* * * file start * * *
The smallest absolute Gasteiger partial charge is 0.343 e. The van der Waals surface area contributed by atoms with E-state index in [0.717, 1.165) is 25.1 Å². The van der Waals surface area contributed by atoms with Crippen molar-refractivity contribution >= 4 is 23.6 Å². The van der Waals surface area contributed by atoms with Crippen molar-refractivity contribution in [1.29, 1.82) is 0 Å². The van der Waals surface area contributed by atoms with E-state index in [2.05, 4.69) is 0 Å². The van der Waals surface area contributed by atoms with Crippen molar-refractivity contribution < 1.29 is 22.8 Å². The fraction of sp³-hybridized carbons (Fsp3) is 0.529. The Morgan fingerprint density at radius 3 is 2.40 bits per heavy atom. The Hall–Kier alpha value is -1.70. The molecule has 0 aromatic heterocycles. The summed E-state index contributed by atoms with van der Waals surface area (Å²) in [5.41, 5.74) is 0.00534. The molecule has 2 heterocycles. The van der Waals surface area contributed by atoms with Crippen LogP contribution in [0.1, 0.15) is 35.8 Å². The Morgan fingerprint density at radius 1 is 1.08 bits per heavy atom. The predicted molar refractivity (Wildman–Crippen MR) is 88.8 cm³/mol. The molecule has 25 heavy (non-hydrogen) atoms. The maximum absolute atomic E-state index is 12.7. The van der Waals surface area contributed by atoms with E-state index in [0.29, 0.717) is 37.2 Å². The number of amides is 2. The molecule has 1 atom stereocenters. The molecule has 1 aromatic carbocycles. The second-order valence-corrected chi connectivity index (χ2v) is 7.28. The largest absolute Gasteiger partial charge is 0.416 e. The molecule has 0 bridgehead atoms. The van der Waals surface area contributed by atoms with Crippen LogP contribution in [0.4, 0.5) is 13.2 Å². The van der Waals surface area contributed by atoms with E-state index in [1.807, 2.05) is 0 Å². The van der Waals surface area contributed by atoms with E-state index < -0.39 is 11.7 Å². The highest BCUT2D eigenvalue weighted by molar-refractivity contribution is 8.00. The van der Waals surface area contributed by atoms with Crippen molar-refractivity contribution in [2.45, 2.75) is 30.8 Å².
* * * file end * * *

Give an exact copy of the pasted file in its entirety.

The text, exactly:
The smallest absolute Gasteiger partial charge is 0.343 e. The van der Waals surface area contributed by atoms with E-state index in [0.717, 1.165) is 25.1 Å². The van der Waals surface area contributed by atoms with Crippen molar-refractivity contribution >= 4 is 23.6 Å². The van der Waals surface area contributed by atoms with Crippen molar-refractivity contribution in [1.29, 1.82) is 0 Å². The van der Waals surface area contributed by atoms with E-state index in [2.05, 4.69) is 0 Å². The van der Waals surface area contributed by atoms with Crippen molar-refractivity contribution < 1.29 is 22.8 Å². The fraction of sp³-hybridized carbons (Fsp3) is 0.529. The Morgan fingerprint density at radius 3 is 2.40 bits per heavy atom. The Hall–Kier alpha value is -1.70. The molecule has 0 aromatic heterocycles. The summed E-state index contributed by atoms with van der Waals surface area (Å²) in [5.41, 5.74) is 0.00534. The molecule has 2 heterocycles. The van der Waals surface area contributed by atoms with Crippen LogP contribution in [0.1, 0.15) is 35.8 Å². The Morgan fingerprint density at radius 1 is 1.08 bits per heavy atom. The predicted molar refractivity (Wildman–Crippen MR) is 88.8 cm³/mol. The molecule has 25 heavy (non-hydrogen) atoms. The maximum absolute atomic E-state index is 12.7. The van der Waals surface area contributed by atoms with E-state index in [0.29, 0.717) is 37.2 Å². The number of amides is 2. The molecule has 1 atom stereocenters. The molecule has 1 aromatic carbocycles. The second-order valence-corrected chi connectivity index (χ2v) is 7.28. The largest absolute Gasteiger partial charge is 0.416 e. The molecule has 0 bridgehead atoms. The van der Waals surface area contributed by atoms with Crippen LogP contribution in [0.4, 0.5) is 13.2 Å². The van der Waals surface area contributed by atoms with E-state index in [1.807, 2.05) is 0 Å². The van der Waals surface area contributed by atoms with E-state index < -0.39 is 11.7 Å². The highest BCUT2D eigenvalue weighted by molar-refractivity contribution is 8.00. The van der Waals surface area contributed by atoms with Crippen molar-refractivity contribution in [2.45, 2.75) is 30.8 Å².